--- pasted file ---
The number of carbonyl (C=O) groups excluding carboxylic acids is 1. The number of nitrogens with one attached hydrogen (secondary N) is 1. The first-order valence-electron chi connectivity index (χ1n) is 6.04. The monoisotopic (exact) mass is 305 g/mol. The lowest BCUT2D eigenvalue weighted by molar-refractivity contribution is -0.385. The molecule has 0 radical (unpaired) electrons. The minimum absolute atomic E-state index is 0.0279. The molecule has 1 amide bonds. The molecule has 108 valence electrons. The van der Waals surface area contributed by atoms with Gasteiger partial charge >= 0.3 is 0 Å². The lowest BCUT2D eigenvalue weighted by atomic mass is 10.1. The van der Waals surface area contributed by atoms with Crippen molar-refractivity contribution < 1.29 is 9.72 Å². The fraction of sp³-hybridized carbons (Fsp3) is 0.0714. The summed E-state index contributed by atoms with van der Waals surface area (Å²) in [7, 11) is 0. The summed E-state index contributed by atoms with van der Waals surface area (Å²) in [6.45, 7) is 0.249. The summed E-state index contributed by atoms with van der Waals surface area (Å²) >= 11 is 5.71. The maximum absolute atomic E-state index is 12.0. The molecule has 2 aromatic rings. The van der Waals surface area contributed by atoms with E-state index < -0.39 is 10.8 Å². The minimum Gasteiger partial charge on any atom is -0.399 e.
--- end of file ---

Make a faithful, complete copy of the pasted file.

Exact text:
The number of carbonyl (C=O) groups excluding carboxylic acids is 1. The number of nitrogens with one attached hydrogen (secondary N) is 1. The first-order valence-electron chi connectivity index (χ1n) is 6.04. The monoisotopic (exact) mass is 305 g/mol. The lowest BCUT2D eigenvalue weighted by molar-refractivity contribution is -0.385. The molecule has 0 radical (unpaired) electrons. The minimum absolute atomic E-state index is 0.0279. The molecule has 1 amide bonds. The molecule has 108 valence electrons. The van der Waals surface area contributed by atoms with Gasteiger partial charge >= 0.3 is 0 Å². The lowest BCUT2D eigenvalue weighted by atomic mass is 10.1. The van der Waals surface area contributed by atoms with Crippen molar-refractivity contribution < 1.29 is 9.72 Å². The fraction of sp³-hybridized carbons (Fsp3) is 0.0714. The summed E-state index contributed by atoms with van der Waals surface area (Å²) in [7, 11) is 0. The summed E-state index contributed by atoms with van der Waals surface area (Å²) in [6.45, 7) is 0.249. The summed E-state index contributed by atoms with van der Waals surface area (Å²) >= 11 is 5.71. The maximum absolute atomic E-state index is 12.0. The molecule has 2 aromatic rings. The van der Waals surface area contributed by atoms with E-state index < -0.39 is 10.8 Å². The minimum Gasteiger partial charge on any atom is -0.399 e.